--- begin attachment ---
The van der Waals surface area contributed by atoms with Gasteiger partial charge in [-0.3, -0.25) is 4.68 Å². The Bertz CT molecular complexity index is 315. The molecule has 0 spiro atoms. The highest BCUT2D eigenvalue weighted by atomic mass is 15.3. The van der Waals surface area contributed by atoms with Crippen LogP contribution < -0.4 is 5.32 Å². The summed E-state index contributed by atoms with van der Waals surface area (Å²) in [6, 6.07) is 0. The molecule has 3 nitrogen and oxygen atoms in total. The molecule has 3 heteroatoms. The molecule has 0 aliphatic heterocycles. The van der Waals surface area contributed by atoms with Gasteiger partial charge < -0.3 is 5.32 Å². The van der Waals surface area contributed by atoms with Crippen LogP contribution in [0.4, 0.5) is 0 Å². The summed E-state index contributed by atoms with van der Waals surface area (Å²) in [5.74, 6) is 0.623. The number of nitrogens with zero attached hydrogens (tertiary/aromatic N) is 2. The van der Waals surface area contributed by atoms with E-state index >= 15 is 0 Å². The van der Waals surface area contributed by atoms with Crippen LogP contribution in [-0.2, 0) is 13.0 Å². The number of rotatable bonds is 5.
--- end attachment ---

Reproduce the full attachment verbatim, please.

The van der Waals surface area contributed by atoms with Gasteiger partial charge in [-0.3, -0.25) is 4.68 Å². The Bertz CT molecular complexity index is 315. The molecule has 0 spiro atoms. The highest BCUT2D eigenvalue weighted by atomic mass is 15.3. The van der Waals surface area contributed by atoms with Crippen LogP contribution < -0.4 is 5.32 Å². The summed E-state index contributed by atoms with van der Waals surface area (Å²) in [6, 6.07) is 0. The molecule has 3 nitrogen and oxygen atoms in total. The molecule has 3 heteroatoms. The molecule has 0 aliphatic heterocycles. The van der Waals surface area contributed by atoms with Gasteiger partial charge < -0.3 is 5.32 Å². The van der Waals surface area contributed by atoms with Crippen LogP contribution in [0.4, 0.5) is 0 Å². The summed E-state index contributed by atoms with van der Waals surface area (Å²) in [5.74, 6) is 0.623. The number of nitrogens with zero attached hydrogens (tertiary/aromatic N) is 2. The van der Waals surface area contributed by atoms with E-state index >= 15 is 0 Å². The van der Waals surface area contributed by atoms with Crippen LogP contribution in [-0.2, 0) is 13.0 Å². The number of rotatable bonds is 5.